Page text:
The New Normal: Are the new federal gun control laws enough to combat gun violence?
News 12's Elizabeth Hashagen was joined this morning by Dr. Chethan Sathya, of the Northwell Health Center on Gun Violence Prevention, to discuss how new federal gun laws will impact our country in the wake of a number of mass shootings.
President Joe Biden held a formal bill signing ceremony Monday for the bipartisan gun control bill, which was passed in the wake of the shooting at an elementary school in Uvalde, Texas. Biden emphasized that while the bill is an important step, there's still more work to be done. The new law expands background checks, funds programs to seize guns from troubled individuals and bolsters mental health services. It's designed to prevent dangerous people from accessing weapons and to invest $15 billion in the mental health system and school security. The measure also takes steps to close the so-called boyfriend loophole, by including serious dating partners in a federal law that bars domestic abusers from purchasing guns.
New video from inside the elementary school in Uvalde sparked outrage. Sathya met some of the families at the White House and says it's absolutely horrific what happened to them. He says they are getting help from their local government officials. Sathya says the new federal gun control laws are a step in the right direction, especially by expanding background checks. He says focusing on mental health is key.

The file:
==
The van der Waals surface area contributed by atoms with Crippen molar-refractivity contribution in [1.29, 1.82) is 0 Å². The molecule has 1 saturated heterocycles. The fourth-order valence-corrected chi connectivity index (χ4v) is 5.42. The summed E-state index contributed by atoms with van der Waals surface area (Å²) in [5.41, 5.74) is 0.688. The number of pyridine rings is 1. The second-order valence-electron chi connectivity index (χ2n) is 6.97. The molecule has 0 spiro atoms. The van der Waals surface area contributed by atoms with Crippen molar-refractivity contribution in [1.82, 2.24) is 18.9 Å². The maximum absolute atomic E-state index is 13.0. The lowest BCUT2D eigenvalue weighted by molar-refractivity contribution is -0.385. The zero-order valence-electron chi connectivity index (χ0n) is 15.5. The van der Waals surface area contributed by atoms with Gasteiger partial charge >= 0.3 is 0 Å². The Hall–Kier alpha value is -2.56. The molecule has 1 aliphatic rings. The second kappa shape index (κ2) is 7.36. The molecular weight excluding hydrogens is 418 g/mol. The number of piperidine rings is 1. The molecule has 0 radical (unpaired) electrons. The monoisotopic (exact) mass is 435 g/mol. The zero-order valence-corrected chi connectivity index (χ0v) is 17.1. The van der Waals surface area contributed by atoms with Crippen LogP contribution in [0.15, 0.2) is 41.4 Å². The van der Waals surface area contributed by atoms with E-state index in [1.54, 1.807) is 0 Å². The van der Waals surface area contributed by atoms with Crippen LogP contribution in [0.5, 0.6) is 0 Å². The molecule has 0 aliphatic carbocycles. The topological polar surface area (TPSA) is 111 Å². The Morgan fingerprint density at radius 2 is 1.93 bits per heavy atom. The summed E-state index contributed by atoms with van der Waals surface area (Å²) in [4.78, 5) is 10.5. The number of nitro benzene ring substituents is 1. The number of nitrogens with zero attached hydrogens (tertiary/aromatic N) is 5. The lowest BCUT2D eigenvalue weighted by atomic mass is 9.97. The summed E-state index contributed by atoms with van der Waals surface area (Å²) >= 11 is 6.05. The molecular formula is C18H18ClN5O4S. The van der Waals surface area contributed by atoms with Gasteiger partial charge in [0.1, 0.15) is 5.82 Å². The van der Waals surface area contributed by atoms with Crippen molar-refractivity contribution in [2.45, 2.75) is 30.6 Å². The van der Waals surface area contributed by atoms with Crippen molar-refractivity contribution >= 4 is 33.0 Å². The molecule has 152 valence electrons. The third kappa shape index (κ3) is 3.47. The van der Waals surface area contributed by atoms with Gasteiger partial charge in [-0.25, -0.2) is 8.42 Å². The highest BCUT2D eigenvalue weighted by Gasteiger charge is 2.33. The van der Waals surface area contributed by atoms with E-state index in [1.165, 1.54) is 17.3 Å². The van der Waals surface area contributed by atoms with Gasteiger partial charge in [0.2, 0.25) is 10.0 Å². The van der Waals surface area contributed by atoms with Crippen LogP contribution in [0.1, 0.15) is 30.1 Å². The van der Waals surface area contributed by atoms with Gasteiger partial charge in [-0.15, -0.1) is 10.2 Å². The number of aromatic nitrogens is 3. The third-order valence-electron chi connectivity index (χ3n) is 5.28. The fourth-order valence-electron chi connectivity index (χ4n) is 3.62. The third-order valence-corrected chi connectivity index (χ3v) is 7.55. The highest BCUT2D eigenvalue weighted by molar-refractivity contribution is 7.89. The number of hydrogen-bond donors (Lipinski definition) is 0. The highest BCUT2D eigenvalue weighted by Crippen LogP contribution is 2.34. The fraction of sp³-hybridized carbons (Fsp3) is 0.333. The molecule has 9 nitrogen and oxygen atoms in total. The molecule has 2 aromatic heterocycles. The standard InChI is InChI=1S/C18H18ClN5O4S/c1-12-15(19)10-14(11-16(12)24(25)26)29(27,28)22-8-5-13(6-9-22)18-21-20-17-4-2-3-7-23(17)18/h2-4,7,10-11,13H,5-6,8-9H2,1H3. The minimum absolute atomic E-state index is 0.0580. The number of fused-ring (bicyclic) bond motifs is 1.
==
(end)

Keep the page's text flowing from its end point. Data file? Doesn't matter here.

As a trauma surgeon, Sathya says he's seen too many kids with bullet wounds. He says mental health and talking about suicide is important. A new suicide prevention three-digit number (988) is set to go live this weekend -- an important factor because statistics show that many people hang up before their call is answered.
There's also been a surge in gun purchases across the U.S. The number of guns sold has reached record levels with more than 43 million guns purchased in 2020 and 2021. Sathya says there was definitely an increase during the pandemic.
New Jersey Gov. Phil Murphy just signed a new measure into law that bans .50-caliber weapons and puts restrictions on ghost guns. Sathya says there's also restrictions on certain ammunition. He says handmade guns like the one used in the assassination of the former prime minister of Japan is a big problem and will be a worldwide issue.
Some say that laws need to be stricter for keeping criminals in jail. Sathya says most of the mass shootings that have happened were by someone who legally owned a weapon.